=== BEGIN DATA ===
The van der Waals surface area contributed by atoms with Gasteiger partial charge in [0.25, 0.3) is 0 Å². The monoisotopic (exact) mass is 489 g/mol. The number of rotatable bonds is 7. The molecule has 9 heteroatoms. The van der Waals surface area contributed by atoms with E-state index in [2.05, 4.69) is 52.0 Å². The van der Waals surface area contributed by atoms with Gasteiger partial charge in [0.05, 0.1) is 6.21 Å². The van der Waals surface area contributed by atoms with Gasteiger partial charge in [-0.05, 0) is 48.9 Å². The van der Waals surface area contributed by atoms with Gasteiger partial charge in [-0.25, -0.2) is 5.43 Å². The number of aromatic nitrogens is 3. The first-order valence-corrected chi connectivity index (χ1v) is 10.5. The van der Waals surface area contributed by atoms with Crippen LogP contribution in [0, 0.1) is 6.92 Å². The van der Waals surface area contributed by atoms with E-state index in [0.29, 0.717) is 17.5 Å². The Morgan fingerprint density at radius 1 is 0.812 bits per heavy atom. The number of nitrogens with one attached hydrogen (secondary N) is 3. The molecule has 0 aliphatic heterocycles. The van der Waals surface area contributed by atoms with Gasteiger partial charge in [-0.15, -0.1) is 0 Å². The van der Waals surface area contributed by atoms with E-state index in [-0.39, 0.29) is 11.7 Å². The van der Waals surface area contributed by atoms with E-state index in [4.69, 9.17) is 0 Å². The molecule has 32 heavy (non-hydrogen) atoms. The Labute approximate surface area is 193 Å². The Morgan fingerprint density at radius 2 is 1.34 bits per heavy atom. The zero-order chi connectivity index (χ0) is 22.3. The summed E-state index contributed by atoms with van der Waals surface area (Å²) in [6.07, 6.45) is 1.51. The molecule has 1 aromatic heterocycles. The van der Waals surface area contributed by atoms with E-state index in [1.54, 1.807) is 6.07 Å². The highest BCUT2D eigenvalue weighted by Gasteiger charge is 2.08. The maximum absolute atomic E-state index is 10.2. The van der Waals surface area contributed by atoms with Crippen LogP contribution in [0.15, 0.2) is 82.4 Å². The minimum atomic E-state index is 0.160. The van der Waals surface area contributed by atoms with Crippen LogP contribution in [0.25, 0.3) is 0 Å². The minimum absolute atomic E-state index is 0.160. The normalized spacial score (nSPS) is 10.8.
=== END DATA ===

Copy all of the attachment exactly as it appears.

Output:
The van der Waals surface area contributed by atoms with Gasteiger partial charge in [0.25, 0.3) is 0 Å². The monoisotopic (exact) mass is 489 g/mol. The number of rotatable bonds is 7. The molecule has 9 heteroatoms. The van der Waals surface area contributed by atoms with E-state index in [2.05, 4.69) is 52.0 Å². The van der Waals surface area contributed by atoms with Gasteiger partial charge in [0.05, 0.1) is 6.21 Å². The van der Waals surface area contributed by atoms with Gasteiger partial charge in [-0.05, 0) is 48.9 Å². The van der Waals surface area contributed by atoms with Gasteiger partial charge in [-0.25, -0.2) is 5.43 Å². The number of aromatic nitrogens is 3. The first-order valence-corrected chi connectivity index (χ1v) is 10.5. The van der Waals surface area contributed by atoms with Crippen LogP contribution in [0, 0.1) is 6.92 Å². The van der Waals surface area contributed by atoms with E-state index in [0.29, 0.717) is 17.5 Å². The Morgan fingerprint density at radius 1 is 0.812 bits per heavy atom. The number of nitrogens with one attached hydrogen (secondary N) is 3. The molecule has 0 aliphatic heterocycles. The van der Waals surface area contributed by atoms with Gasteiger partial charge in [-0.15, -0.1) is 0 Å². The van der Waals surface area contributed by atoms with E-state index in [-0.39, 0.29) is 11.7 Å². The van der Waals surface area contributed by atoms with E-state index in [4.69, 9.17) is 0 Å². The molecule has 32 heavy (non-hydrogen) atoms. The Labute approximate surface area is 193 Å². The Morgan fingerprint density at radius 2 is 1.34 bits per heavy atom. The zero-order chi connectivity index (χ0) is 22.3. The summed E-state index contributed by atoms with van der Waals surface area (Å²) in [6.07, 6.45) is 1.51. The molecule has 1 aromatic heterocycles. The van der Waals surface area contributed by atoms with E-state index in [1.54, 1.807) is 6.07 Å². The highest BCUT2D eigenvalue weighted by Gasteiger charge is 2.08. The maximum absolute atomic E-state index is 10.2. The van der Waals surface area contributed by atoms with Crippen LogP contribution in [0.15, 0.2) is 82.4 Å². The minimum atomic E-state index is 0.160. The van der Waals surface area contributed by atoms with Crippen LogP contribution in [0.25, 0.3) is 0 Å². The minimum absolute atomic E-state index is 0.160. The normalized spacial score (nSPS) is 10.8.